- Benefit. Understand the outcome your clients receive when they choose to use your services. Either you help them resolve a specific problem or achieve a particular result.
Pricing is an Art
Value-based pricing is an art, not a science. That’s because it’s messy. No hard and fast formula exists. Through trial and error, you determine how much your expertise is worth.
Clients decide to sign on with you based upon their perceived value. Remember, your clients either want you to solve a problem or achieve a result.
Kate and Allen are both QuickBooks ProAdvisors®. Kate figures her fixed cost and then adds markup for profit and time. Allen doesn’t compete on price. His rates reflect perceived value.
Kate and Allen have contrary views about their bookkeeping business. Kate believes that she’s selling bookkeeping services. Basically, she’s created a job for herself. Since she’s trading dollars for hours, and time is finite, her income is capped.
Allen advises his clients on ways to improve profit. QuickBooks® is one tool that helps his clients understand their cash flow. His rates reflect his expertise. The amount of time he spends working on their books is incidental. He positioned himself as an advisor. QuickBooks is his primary tool.
Kate is happy to make a comfortable living as a bookkeeper. Her pricing formula earns about 25 percent profit. Justin’s pricing isn’t an exact formula. Since he prices on value, he averages about 75 percent profit. His clients understand the value of his services. And. his business has grown beyond his local community.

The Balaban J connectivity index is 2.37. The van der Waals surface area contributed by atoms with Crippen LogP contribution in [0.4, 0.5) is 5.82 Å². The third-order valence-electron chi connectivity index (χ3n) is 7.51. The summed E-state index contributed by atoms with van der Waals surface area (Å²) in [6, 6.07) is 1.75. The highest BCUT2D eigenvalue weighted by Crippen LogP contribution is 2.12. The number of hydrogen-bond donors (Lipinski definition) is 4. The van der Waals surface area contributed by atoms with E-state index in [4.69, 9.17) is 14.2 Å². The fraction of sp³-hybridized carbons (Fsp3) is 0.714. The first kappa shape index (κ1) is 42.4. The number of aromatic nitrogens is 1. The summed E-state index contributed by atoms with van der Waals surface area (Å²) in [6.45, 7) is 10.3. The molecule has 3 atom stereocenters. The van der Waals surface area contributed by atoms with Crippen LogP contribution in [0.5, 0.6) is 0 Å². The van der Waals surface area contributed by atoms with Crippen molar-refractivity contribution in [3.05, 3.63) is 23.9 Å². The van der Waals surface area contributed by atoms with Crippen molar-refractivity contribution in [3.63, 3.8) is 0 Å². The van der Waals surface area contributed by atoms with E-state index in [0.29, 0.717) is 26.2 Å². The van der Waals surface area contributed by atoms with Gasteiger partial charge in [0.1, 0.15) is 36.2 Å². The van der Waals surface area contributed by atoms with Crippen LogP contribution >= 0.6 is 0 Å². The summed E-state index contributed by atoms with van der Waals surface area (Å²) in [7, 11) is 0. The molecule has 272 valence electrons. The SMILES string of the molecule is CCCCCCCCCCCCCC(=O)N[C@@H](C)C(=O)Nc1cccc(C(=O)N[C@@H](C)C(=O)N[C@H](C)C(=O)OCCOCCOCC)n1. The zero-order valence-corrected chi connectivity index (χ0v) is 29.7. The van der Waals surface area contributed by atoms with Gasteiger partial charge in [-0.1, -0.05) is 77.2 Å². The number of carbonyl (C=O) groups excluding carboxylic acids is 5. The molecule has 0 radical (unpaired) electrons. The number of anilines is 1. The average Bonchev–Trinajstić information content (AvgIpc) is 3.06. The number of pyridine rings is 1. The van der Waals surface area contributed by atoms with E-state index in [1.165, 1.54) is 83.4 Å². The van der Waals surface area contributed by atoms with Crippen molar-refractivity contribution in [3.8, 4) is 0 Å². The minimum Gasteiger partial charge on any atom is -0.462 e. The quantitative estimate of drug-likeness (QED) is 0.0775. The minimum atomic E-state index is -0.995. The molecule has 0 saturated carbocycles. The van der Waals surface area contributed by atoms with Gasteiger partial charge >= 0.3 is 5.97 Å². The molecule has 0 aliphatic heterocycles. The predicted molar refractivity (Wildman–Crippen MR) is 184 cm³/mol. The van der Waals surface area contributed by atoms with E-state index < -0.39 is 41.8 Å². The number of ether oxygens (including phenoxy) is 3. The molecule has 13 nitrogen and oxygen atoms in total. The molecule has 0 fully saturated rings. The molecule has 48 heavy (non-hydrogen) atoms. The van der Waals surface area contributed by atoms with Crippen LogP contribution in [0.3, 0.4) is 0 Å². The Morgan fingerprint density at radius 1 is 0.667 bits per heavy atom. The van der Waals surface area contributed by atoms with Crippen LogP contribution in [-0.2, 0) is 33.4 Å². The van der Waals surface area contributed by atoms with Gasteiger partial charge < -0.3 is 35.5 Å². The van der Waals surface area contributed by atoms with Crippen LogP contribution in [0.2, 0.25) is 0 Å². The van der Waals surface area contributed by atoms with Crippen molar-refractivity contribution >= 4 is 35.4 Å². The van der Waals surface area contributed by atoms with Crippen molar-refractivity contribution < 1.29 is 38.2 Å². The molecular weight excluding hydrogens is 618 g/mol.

Focus on the Results
The switch from hourly billing to value-based pricing was a mindset shift. Since his fees are higher than average, Allen doesn’t expect every consult to turn into a client. And, yes, sometimes he undercharges.
He learns from his mistakes by routinely reviewing his proposals – the good and the bad. It’s a constant process. Allen’s profits are significantly greater than Kate’s.
Follow these 5 steps to price for your value.
- Discover. Discover what your clients really care about.
- Develop. Develop fantastic questions that you ask during your consult. Aim to uncover the core concerns. Include questions about motivation, problems, numbers, value and consequences.
- Decision makers. Speak directly to the person who makes the buying decision.
- Detective. The answers you hear during a consult are clues about what a potential client values. Pay attention to their answers and take great notes.
- Describe. This one takes practice. Get comfortable explaining the benefit a potential client can expect from your services.
Work Only With Ideal Clients
Imagine going through this proven process with current and potential clients. Instead of winging your consults, you follow a systematized discovery process every single time. This way, your practice fills with fantastic clients.
When you stop competing on price, you decide who you work with and what you offer. This solution puts you in charge of your business and increases your profitability.